If you read the blog posts here on AALDEF, then you have the unofficial history of the last ten years of Asian America through my amok lens.
Stuff happened. We had opinions. We weren’t silent.
When I started writing for AALDEF in 2010, I had already been writing my Amok column once a week on Asian American issues that I syndicated in the ethnic media, beginning with San Francisco’s Asian Week in 1995.
2020 marks 25 years of continuous amokness. That’s more than 1,200 columns trying to convince people Asian American voices matter.
My very first column in Asian Week was on Connie Chung, then with CBS News and on prime time with her own show. She had just made waves with a “gotcha” interview with then Republican leader Newt Gingrich’s mom.
That’s right. It wasn’t an interview with the former GOP House Speaker, who was energized by talk radio to lead the first real conservative revolution in America in 1995.
The interview was with Gingrich’s mom.
In a “just between you and me” ask, Chung got Gingrich’s mom to reveal what Newt thought of Hillary Clinton.
See it here.
The story represented the polarization and personal animus of the 1990s. (See how it’s all evolved?) The story brought on such a backlash against Chung that even yours truly, who had long been critical of Chung’s choice of careerism over community, was compelled to support our gal Connie.
Coming to the defense of an unfairly maligned Asian American icon, or an Asian American anything, was my beat after all.
For fifteen years, I columned until Asian Week folded in 2010. Then, after a conversation with AALDEF executive director Margaret Fung at the Asian American Journalists Association convention in Los Angeles, I got the chance to move the column to the AALDEF blog.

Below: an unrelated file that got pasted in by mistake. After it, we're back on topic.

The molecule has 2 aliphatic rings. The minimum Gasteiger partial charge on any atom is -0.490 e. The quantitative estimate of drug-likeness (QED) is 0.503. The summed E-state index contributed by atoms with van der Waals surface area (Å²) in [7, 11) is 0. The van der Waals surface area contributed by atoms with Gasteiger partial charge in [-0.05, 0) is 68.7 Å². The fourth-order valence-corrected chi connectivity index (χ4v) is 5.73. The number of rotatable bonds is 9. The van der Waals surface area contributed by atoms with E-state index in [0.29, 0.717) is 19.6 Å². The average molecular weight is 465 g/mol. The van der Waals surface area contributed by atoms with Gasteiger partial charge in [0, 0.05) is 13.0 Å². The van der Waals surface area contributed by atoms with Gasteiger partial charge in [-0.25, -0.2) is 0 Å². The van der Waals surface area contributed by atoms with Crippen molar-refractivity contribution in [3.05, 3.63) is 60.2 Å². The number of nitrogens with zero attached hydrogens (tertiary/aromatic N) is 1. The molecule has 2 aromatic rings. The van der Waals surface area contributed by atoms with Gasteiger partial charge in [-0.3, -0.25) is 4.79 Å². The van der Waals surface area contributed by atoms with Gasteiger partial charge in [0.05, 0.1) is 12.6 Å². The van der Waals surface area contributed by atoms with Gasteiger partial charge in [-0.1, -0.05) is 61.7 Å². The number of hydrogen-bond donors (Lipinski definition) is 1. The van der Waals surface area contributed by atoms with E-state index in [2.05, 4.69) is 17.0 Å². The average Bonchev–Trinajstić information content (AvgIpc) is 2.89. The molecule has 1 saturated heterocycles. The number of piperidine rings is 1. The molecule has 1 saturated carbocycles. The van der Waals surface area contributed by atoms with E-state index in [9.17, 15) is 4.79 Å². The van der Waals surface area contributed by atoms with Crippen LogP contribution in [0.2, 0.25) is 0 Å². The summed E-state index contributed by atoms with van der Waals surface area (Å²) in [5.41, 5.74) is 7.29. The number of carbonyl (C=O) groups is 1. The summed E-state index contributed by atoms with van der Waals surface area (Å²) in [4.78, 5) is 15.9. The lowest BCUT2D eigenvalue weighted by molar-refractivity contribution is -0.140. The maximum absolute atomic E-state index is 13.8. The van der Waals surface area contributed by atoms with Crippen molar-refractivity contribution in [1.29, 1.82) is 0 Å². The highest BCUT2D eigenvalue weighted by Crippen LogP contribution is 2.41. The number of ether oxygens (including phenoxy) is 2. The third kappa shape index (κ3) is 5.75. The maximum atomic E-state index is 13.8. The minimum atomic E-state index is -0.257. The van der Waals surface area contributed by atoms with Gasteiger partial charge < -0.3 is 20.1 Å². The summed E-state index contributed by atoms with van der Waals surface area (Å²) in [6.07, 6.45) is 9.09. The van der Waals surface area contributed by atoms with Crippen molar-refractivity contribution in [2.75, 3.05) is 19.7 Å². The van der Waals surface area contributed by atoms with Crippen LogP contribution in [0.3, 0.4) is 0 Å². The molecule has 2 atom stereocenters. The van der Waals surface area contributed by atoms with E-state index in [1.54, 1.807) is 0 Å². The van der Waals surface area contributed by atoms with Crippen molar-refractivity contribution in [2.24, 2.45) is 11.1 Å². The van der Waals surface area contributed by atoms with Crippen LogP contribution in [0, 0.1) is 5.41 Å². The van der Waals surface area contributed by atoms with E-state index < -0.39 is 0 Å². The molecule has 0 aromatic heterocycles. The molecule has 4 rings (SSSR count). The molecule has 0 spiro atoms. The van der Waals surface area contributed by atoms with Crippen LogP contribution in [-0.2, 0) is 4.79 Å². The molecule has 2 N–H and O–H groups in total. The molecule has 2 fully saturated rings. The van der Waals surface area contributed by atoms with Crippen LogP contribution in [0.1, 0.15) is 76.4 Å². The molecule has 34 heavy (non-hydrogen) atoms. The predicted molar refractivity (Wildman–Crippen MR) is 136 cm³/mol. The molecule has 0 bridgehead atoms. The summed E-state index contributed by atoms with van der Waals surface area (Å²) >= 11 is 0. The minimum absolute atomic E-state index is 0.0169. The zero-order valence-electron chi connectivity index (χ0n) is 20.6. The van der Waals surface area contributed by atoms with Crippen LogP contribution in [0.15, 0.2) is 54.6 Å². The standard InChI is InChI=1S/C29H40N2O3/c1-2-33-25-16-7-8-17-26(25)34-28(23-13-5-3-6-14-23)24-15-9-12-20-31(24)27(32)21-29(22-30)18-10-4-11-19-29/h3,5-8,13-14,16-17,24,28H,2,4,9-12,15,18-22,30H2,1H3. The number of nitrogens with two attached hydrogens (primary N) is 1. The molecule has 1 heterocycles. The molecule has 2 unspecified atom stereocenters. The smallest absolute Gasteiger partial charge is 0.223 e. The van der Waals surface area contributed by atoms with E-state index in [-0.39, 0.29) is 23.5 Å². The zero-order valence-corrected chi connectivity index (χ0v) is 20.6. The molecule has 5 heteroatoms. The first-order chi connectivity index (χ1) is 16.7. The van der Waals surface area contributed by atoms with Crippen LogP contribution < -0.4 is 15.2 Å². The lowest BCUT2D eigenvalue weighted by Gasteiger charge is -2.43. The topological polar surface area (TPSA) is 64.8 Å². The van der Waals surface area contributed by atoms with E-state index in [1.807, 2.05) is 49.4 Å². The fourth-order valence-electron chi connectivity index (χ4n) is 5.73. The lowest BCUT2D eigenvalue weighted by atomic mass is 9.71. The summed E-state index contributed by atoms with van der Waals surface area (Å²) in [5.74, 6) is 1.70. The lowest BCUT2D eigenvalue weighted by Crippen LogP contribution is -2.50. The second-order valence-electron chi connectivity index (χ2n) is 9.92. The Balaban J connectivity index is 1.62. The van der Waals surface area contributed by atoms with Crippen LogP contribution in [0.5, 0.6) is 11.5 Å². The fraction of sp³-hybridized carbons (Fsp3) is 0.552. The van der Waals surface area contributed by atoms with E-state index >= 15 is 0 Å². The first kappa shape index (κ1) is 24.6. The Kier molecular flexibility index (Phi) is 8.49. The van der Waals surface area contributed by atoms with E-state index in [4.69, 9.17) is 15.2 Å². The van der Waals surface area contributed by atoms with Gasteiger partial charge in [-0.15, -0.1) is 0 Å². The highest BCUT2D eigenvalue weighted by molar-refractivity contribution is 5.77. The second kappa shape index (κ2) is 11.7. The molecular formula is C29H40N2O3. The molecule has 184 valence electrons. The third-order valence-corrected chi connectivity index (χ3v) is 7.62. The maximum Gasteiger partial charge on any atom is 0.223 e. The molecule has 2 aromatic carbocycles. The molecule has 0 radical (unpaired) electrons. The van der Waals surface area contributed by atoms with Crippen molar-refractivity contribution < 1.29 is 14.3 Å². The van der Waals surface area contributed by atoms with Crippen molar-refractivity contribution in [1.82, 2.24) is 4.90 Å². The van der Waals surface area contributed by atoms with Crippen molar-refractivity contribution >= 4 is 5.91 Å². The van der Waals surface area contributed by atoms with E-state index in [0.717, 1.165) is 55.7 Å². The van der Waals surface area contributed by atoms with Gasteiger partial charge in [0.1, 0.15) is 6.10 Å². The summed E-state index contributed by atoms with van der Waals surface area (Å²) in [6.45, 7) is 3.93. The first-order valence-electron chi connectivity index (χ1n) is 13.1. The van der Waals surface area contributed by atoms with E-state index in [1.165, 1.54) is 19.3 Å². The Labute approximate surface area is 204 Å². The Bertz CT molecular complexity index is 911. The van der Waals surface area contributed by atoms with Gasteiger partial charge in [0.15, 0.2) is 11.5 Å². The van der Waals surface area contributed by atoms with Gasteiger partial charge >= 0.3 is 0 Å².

The very first blog in 2010 was my amok take on the Rutgers suicide of a gay student, Tyler Clementi, and the Asian Americans who used technology to shame and bully Clementi to the point where he jumped off the George Washington Bridge.
Was it a hate crime?
I opined this in my first post:
The only bias they have is for something more interesting than their own boring lives. In the end, what motivated the Rutgers Deux isn’t the gayness, the sexiness, or anything remotely human.
These kids aren’t really voyeurs or sex deviants. Nor are they homophobes. They’re technophiliacs. I’m coining the term to define people with an irrational love of technology, where the love of technology is greater than the love of humanity. Where kindness is lost and never a consideration. The only thing that matters: Hey, I can do THAT with THIS GADGET? That IS SOOOO cool.
Call it “Plug and Play” morality.
From there, I wrote about the 2010 election and Nikki Haley and how she has emerged as THE Asian American politician on the right.
Look at how she’s evolved in a decade to where she maintains her Trump-positive stance as an Asian American female, and may be the GOP’s great diversity hope in the next decade. (That is, unless Tulsi Gabbard declares “present.”)